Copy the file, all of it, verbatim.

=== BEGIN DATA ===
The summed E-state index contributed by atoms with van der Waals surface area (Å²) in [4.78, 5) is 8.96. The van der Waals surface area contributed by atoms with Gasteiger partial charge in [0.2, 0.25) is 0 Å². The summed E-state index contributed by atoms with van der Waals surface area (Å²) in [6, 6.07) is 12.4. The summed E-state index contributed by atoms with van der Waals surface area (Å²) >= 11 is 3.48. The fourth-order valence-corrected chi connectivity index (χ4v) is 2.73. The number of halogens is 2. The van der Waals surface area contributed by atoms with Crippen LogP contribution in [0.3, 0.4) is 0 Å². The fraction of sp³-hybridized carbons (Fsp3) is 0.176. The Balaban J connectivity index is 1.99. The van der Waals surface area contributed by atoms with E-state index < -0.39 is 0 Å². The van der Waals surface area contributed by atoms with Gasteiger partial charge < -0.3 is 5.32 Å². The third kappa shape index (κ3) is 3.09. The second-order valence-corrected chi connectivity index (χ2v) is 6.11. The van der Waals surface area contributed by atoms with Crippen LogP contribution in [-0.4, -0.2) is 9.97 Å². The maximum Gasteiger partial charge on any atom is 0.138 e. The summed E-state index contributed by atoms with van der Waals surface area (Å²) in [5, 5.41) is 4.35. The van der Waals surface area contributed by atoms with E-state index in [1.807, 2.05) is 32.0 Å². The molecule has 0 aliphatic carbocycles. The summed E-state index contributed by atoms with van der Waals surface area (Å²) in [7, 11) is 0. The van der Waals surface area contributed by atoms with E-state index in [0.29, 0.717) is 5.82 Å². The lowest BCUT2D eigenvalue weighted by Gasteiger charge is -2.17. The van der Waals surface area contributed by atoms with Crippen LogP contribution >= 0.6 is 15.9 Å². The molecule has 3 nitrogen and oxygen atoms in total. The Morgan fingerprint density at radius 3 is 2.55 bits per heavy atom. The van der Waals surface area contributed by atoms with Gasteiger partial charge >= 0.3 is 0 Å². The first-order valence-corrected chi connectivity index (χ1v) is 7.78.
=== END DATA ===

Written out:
The summed E-state index contributed by atoms with van der Waals surface area (Å²) in [4.78, 5) is 8.96. The van der Waals surface area contributed by atoms with Gasteiger partial charge in [0.2, 0.25) is 0 Å². The summed E-state index contributed by atoms with van der Waals surface area (Å²) in [6, 6.07) is 12.4. The summed E-state index contributed by atoms with van der Waals surface area (Å²) >= 11 is 3.48. The fourth-order valence-corrected chi connectivity index (χ4v) is 2.73. The number of halogens is 2. The van der Waals surface area contributed by atoms with Crippen LogP contribution in [0.3, 0.4) is 0 Å². The fraction of sp³-hybridized carbons (Fsp3) is 0.176. The Balaban J connectivity index is 1.99. The van der Waals surface area contributed by atoms with E-state index < -0.39 is 0 Å². The van der Waals surface area contributed by atoms with Gasteiger partial charge < -0.3 is 5.32 Å². The third kappa shape index (κ3) is 3.09. The second-order valence-corrected chi connectivity index (χ2v) is 6.11. The van der Waals surface area contributed by atoms with Crippen LogP contribution in [-0.4, -0.2) is 9.97 Å². The maximum Gasteiger partial charge on any atom is 0.138 e. The summed E-state index contributed by atoms with van der Waals surface area (Å²) in [5, 5.41) is 4.35. The van der Waals surface area contributed by atoms with E-state index in [1.807, 2.05) is 32.0 Å². The molecule has 0 aliphatic carbocycles. The summed E-state index contributed by atoms with van der Waals surface area (Å²) in [7, 11) is 0. The van der Waals surface area contributed by atoms with E-state index in [0.29, 0.717) is 5.82 Å². The lowest BCUT2D eigenvalue weighted by Gasteiger charge is -2.17. The van der Waals surface area contributed by atoms with Crippen LogP contribution >= 0.6 is 15.9 Å². The molecule has 3 nitrogen and oxygen atoms in total. The Morgan fingerprint density at radius 3 is 2.55 bits per heavy atom. The van der Waals surface area contributed by atoms with Gasteiger partial charge >= 0.3 is 0 Å². The first-order valence-corrected chi connectivity index (χ1v) is 7.78.